Making the Grades
Although this animated Christmas movie is easier to purchase than rent, you may find that it is worth the price difference because you and your children will undoubtedly want to watch this Academy Award nominated short, again and again. Whether it's the simple charm of the pencil-drawn cels or the compelling nature of the fantastic score created by Howard Blake, Raymond Briggs's The Snowman has the ability to transport the viewer to other worlds--including the North Pole.
Amazingly, the entire story is told without dialogue, except for a short prologue that introduces the setting. (One of the two available versions of this film also contains lyrics for one song).
With the score gently leading the way, we follow the efforts of a little boy as he works all day to build the perfect snowman. But he can't get to sleep when bedtime arrives, and anxiously peers out the window to see if his creation is safe and sound. Then at midnight something magical happens. With a flash of light and a turn of the head, his snowman comes to life.
Under the circumstances, the boy does the only logical thing--invites his fat friend into the house to show him around. For the snowman, even the magic of a light switch is new and exciting. He finds great fun in trying everything from watching television to putting on mom's makeup. Wanting to give his human friend something in return, the snowman takes the boy on an amazing flying tour, where they end up on Santa's doorstep.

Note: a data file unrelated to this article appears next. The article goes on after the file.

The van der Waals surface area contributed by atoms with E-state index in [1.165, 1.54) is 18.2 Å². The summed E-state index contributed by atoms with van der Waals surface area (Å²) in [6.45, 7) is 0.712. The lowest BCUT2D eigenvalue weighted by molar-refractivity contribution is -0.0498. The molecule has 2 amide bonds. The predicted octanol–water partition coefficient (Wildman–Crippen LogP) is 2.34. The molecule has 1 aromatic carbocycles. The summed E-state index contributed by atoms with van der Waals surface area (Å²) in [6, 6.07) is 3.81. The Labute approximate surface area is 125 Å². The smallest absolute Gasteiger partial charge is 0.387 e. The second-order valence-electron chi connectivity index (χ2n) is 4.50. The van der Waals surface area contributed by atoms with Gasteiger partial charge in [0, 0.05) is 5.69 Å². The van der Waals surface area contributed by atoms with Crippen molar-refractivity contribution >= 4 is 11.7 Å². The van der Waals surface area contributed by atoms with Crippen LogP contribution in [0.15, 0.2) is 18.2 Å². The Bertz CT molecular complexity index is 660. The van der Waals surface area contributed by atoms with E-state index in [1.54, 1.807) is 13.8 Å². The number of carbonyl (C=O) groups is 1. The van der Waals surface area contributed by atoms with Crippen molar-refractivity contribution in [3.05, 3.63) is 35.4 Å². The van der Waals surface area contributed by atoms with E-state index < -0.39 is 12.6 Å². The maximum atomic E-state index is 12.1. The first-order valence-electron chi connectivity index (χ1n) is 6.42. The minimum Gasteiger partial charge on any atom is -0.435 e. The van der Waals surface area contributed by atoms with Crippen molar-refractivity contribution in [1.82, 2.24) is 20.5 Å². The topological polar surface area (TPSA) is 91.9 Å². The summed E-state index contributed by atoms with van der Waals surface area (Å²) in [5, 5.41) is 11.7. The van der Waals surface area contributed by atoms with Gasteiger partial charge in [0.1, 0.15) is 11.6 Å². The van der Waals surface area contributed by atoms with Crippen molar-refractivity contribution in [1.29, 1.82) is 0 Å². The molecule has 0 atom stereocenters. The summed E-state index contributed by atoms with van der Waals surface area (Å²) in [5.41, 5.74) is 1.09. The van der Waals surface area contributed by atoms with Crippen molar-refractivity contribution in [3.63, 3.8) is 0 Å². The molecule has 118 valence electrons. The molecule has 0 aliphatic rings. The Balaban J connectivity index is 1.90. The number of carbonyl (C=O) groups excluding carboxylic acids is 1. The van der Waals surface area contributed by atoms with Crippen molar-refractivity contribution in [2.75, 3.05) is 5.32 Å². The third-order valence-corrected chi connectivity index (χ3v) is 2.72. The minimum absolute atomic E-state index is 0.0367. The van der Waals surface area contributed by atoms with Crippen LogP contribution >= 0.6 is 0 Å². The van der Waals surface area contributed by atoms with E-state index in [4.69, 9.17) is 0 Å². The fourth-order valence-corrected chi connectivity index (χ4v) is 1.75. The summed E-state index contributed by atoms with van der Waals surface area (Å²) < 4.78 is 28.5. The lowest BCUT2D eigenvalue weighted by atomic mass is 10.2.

As you watch this incredible movie, keep in mind the laborious efforts of producing this style of animation. There are no computers here! Accompanied by the hauntingly beautiful soundtrack, this lighter-than-air experience (especially during the flying sequence) provides a peace of mind that adults will appreciate, although very young children may find the ending a little sad.
So, if you are stressed out over the holiday season, The Snowman may be just what the doctor ordered.
Discussion Ideas After The Movie
Teaching ideas and topics to discuss about The Snowman.
The artists of this film include a species of animals in their drawings that are not indigenous to the setting. Can you spot the mistake?
How do changes of mood and tempo in the music help to tell the story? Did you think that including dialogue would enhance or detract from the film?